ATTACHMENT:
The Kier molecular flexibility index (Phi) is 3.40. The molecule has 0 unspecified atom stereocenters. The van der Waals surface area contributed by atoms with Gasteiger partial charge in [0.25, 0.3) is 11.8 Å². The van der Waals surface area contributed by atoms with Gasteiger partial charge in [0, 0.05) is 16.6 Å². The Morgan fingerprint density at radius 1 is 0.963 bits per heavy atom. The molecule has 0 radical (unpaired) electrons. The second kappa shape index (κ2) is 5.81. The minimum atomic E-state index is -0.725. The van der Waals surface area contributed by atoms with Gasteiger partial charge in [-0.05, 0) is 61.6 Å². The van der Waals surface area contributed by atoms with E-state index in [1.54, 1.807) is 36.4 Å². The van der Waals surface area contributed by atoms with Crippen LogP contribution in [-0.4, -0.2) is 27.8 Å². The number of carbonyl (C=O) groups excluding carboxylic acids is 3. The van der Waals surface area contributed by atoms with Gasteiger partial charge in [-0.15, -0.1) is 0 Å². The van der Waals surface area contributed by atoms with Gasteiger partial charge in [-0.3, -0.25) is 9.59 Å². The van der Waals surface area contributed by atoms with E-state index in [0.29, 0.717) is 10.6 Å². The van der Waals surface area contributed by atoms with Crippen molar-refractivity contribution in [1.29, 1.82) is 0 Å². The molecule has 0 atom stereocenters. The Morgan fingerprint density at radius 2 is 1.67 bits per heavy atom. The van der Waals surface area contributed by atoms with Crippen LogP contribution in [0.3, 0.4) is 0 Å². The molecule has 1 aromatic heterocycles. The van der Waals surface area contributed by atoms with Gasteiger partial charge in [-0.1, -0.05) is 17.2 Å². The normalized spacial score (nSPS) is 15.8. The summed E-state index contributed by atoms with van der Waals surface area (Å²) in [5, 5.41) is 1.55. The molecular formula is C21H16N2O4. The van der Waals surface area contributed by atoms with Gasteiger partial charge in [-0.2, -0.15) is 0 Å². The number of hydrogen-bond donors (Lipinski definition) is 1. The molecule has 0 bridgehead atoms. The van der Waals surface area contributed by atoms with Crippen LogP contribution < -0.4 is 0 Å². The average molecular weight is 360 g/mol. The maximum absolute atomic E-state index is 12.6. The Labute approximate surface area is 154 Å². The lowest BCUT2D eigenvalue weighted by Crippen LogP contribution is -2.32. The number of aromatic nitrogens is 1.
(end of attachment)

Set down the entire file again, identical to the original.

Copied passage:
The Kier molecular flexibility index (Phi) is 3.40. The molecule has 0 unspecified atom stereocenters. The van der Waals surface area contributed by atoms with Gasteiger partial charge in [0.25, 0.3) is 11.8 Å². The van der Waals surface area contributed by atoms with Gasteiger partial charge in [0, 0.05) is 16.6 Å². The Morgan fingerprint density at radius 1 is 0.963 bits per heavy atom. The molecule has 0 radical (unpaired) electrons. The second kappa shape index (κ2) is 5.81. The minimum atomic E-state index is -0.725. The van der Waals surface area contributed by atoms with Gasteiger partial charge in [-0.05, 0) is 61.6 Å². The van der Waals surface area contributed by atoms with E-state index in [1.54, 1.807) is 36.4 Å². The van der Waals surface area contributed by atoms with Crippen LogP contribution in [-0.4, -0.2) is 27.8 Å². The number of carbonyl (C=O) groups excluding carboxylic acids is 3. The van der Waals surface area contributed by atoms with Gasteiger partial charge in [-0.15, -0.1) is 0 Å². The van der Waals surface area contributed by atoms with Gasteiger partial charge in [-0.3, -0.25) is 9.59 Å². The van der Waals surface area contributed by atoms with E-state index in [0.29, 0.717) is 10.6 Å². The van der Waals surface area contributed by atoms with Crippen molar-refractivity contribution in [1.29, 1.82) is 0 Å². The molecule has 0 atom stereocenters. The Morgan fingerprint density at radius 2 is 1.67 bits per heavy atom. The van der Waals surface area contributed by atoms with Crippen LogP contribution in [0.3, 0.4) is 0 Å². The molecule has 1 aromatic heterocycles. The van der Waals surface area contributed by atoms with Gasteiger partial charge in [-0.1, -0.05) is 17.2 Å². The normalized spacial score (nSPS) is 15.8. The summed E-state index contributed by atoms with van der Waals surface area (Å²) in [5, 5.41) is 1.55. The molecular formula is C21H16N2O4. The van der Waals surface area contributed by atoms with Gasteiger partial charge in [-0.2, -0.15) is 0 Å². The number of hydrogen-bond donors (Lipinski definition) is 1. The molecule has 0 bridgehead atoms. The van der Waals surface area contributed by atoms with Crippen LogP contribution < -0.4 is 0 Å². The average molecular weight is 360 g/mol. The maximum absolute atomic E-state index is 12.6. The Labute approximate surface area is 154 Å². The lowest BCUT2D eigenvalue weighted by Crippen LogP contribution is -2.32. The number of aromatic nitrogens is 1.